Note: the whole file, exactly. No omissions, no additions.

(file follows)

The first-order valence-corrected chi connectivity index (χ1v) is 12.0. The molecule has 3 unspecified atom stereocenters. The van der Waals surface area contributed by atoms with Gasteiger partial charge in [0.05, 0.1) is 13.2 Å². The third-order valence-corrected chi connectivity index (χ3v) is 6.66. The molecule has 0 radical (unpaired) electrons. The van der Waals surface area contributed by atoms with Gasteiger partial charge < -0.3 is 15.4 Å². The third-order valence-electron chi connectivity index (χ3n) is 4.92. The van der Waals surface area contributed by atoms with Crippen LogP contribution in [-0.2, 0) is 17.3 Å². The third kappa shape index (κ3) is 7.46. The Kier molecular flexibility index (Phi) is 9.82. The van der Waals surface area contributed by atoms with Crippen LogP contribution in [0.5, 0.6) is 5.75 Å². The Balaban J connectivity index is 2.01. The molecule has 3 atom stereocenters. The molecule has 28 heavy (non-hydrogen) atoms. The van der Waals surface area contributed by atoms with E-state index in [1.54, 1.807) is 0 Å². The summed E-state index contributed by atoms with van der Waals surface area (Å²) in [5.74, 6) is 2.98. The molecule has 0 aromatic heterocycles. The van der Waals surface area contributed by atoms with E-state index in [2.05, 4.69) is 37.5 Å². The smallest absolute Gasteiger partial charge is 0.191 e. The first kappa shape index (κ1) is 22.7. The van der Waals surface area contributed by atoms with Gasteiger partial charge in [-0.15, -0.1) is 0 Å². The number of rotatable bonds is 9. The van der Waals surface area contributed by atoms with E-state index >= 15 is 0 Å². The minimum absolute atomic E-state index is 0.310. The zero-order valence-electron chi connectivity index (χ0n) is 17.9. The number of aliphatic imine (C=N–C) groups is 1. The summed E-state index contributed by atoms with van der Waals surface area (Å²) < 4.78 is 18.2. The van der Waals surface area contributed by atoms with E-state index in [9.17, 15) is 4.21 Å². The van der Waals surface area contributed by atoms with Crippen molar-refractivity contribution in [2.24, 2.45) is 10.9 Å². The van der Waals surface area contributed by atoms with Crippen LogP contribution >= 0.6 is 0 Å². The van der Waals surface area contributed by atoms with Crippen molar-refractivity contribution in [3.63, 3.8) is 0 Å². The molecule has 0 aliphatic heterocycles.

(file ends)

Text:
The first-order valence-corrected chi connectivity index (χ1v) is 12.0. The molecule has 3 unspecified atom stereocenters. The van der Waals surface area contributed by atoms with Gasteiger partial charge in [0.05, 0.1) is 13.2 Å². The third-order valence-corrected chi connectivity index (χ3v) is 6.66. The molecule has 0 radical (unpaired) electrons. The van der Waals surface area contributed by atoms with Gasteiger partial charge < -0.3 is 15.4 Å². The third-order valence-electron chi connectivity index (χ3n) is 4.92. The van der Waals surface area contributed by atoms with Crippen LogP contribution in [-0.2, 0) is 17.3 Å². The third kappa shape index (κ3) is 7.46. The Kier molecular flexibility index (Phi) is 9.82. The van der Waals surface area contributed by atoms with Crippen LogP contribution in [0.5, 0.6) is 5.75 Å². The Balaban J connectivity index is 2.01. The molecule has 3 atom stereocenters. The molecule has 28 heavy (non-hydrogen) atoms. The van der Waals surface area contributed by atoms with E-state index in [1.54, 1.807) is 0 Å². The summed E-state index contributed by atoms with van der Waals surface area (Å²) in [5.74, 6) is 2.98. The molecule has 0 aromatic heterocycles. The van der Waals surface area contributed by atoms with E-state index in [2.05, 4.69) is 37.5 Å². The smallest absolute Gasteiger partial charge is 0.191 e. The first kappa shape index (κ1) is 22.7. The van der Waals surface area contributed by atoms with Gasteiger partial charge in [-0.15, -0.1) is 0 Å². The number of rotatable bonds is 9. The van der Waals surface area contributed by atoms with E-state index >= 15 is 0 Å². The minimum absolute atomic E-state index is 0.310. The zero-order valence-electron chi connectivity index (χ0n) is 17.9. The number of aliphatic imine (C=N–C) groups is 1. The summed E-state index contributed by atoms with van der Waals surface area (Å²) < 4.78 is 18.2. The van der Waals surface area contributed by atoms with E-state index in [9.17, 15) is 4.21 Å². The van der Waals surface area contributed by atoms with Crippen molar-refractivity contribution in [2.24, 2.45) is 10.9 Å². The van der Waals surface area contributed by atoms with Crippen LogP contribution >= 0.6 is 0 Å². The van der Waals surface area contributed by atoms with Crippen molar-refractivity contribution in [3.63, 3.8) is 0 Å². The molecule has 0 aliphatic heterocycles.